All contacts in the active intervention districts will be evaluated at the time they are first identified, and then 6, 12, and 24 months post-exposure. The procedures will be free of charge to the participants. On each occasion, the assessment will include a symptom questionnaire, physical examination, and chest X-ray. Contacts will have a chest X-ray at a local clinic or nearby private radiology service. X-ray films will be read by local clinical staff for routine clinical action and then be transferred to a central location for standardized re-reading by provincial level staff.
Contacts will be defined as having possible TB if they have: (a) cough lasting for two weeks, (b) sputum for two weeks, (c) any hemoptysis, or (d) an abnormal chest X-ray meeting the criteria for possible TB. Contacts meeting one or more of these criteria will be asked to submit two spontaneous sputum specimens collected on consecutive days for acid-fast bacilli (AFB) examination. Two direct smear examinations and one culture test will be undertaken in the Provincial Hospital laboratory. For children younger than five years, the diagnosis of TB will be made on clinical and radiological grounds, in accordance with local policy at the time of commencement of the study. Treatment of active disease will be according to the policies of the NTP. An experienced clinician in each province will be available to advise district staff regarding the diagnosis of childhood TB and the investigation of suspected extrapulmonary disease.
Contacts enrolled in control districts, will be given general information about the typical symptoms of TB and advised to report to the district hospital or TB unit if they develop these symptoms. During the study period, self-referring contacts with TB, who are participating in the study, will have two sputum specimens transferred to the reference laboratory for culture, in addition to any routine diagnostic procedures. This will allow comparison of rates of culture-confirmed TB between active and control districts. Contacts diagnosed with TB in both the control and active intervention groups will receive standard treatment for TB through the NTP.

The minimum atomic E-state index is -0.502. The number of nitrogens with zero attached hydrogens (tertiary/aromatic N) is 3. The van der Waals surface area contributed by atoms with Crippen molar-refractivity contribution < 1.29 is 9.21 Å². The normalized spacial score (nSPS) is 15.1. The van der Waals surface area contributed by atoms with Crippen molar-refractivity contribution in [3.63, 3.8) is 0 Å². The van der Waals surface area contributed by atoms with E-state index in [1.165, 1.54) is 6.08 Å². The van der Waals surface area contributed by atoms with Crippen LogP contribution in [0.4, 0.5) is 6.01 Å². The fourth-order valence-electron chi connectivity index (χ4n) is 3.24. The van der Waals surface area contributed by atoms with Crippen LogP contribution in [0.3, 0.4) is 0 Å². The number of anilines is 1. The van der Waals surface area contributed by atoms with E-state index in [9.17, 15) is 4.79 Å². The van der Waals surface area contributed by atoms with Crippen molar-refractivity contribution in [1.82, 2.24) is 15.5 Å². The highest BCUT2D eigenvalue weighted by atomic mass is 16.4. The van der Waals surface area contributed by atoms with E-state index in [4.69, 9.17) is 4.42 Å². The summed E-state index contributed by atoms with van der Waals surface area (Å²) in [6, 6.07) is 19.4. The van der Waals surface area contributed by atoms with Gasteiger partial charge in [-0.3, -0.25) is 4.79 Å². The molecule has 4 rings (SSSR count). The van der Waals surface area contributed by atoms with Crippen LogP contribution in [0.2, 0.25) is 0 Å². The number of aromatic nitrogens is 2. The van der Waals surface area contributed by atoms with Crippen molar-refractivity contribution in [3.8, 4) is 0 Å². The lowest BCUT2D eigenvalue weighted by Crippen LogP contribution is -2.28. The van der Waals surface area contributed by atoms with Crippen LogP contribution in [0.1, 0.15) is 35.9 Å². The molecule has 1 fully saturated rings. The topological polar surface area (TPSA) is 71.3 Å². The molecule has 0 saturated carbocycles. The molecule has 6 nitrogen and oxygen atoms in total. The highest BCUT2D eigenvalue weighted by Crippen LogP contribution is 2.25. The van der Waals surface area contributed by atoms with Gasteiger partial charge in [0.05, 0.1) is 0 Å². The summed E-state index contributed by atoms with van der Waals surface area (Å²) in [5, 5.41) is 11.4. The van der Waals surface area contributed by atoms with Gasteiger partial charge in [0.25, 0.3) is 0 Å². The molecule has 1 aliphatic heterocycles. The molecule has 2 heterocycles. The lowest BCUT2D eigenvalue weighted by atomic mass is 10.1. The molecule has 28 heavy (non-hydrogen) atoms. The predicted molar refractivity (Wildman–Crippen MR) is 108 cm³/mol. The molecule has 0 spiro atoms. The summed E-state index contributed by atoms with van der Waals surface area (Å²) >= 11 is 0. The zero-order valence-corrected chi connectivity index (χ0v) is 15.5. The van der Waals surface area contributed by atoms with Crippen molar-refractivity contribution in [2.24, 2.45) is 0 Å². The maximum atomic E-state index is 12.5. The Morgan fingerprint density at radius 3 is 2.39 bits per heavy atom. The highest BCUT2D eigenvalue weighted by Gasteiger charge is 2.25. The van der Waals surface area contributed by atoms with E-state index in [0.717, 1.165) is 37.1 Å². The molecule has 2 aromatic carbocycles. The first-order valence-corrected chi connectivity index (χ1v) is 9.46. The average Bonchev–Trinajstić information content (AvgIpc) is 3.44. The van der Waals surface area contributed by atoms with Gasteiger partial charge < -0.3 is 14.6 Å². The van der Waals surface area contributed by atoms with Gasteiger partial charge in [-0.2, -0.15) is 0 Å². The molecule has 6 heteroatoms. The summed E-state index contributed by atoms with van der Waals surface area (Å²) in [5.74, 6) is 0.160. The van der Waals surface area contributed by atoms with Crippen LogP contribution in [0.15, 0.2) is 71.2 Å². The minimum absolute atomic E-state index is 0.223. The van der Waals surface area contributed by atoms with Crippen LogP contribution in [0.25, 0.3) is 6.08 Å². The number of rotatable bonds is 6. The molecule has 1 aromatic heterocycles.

Selection of study districts
The study will be conducted in 70 districts within eight provinces. These provinces have been selected to include four provinces in the south (Ho Chi Minh City, Can Tho City, and the rural provinces of An Giang and Tien Giang), where the prevalence of TB is highest, two provinces from the central area (Da Nang Province and the rural province of Binh Dinh), and two provinces from the north (Hanoi City and the semi-rural province of Vinh Phuc). This geographic and urban-rural stratification is important because the incidence of TB increases from the north to the south within Vietnam . There are also substantial differences in lifestyle and infrastructure between rural and urban areas. Hence, the selection of this diverse range of sites will increase the generalizability of the study findings.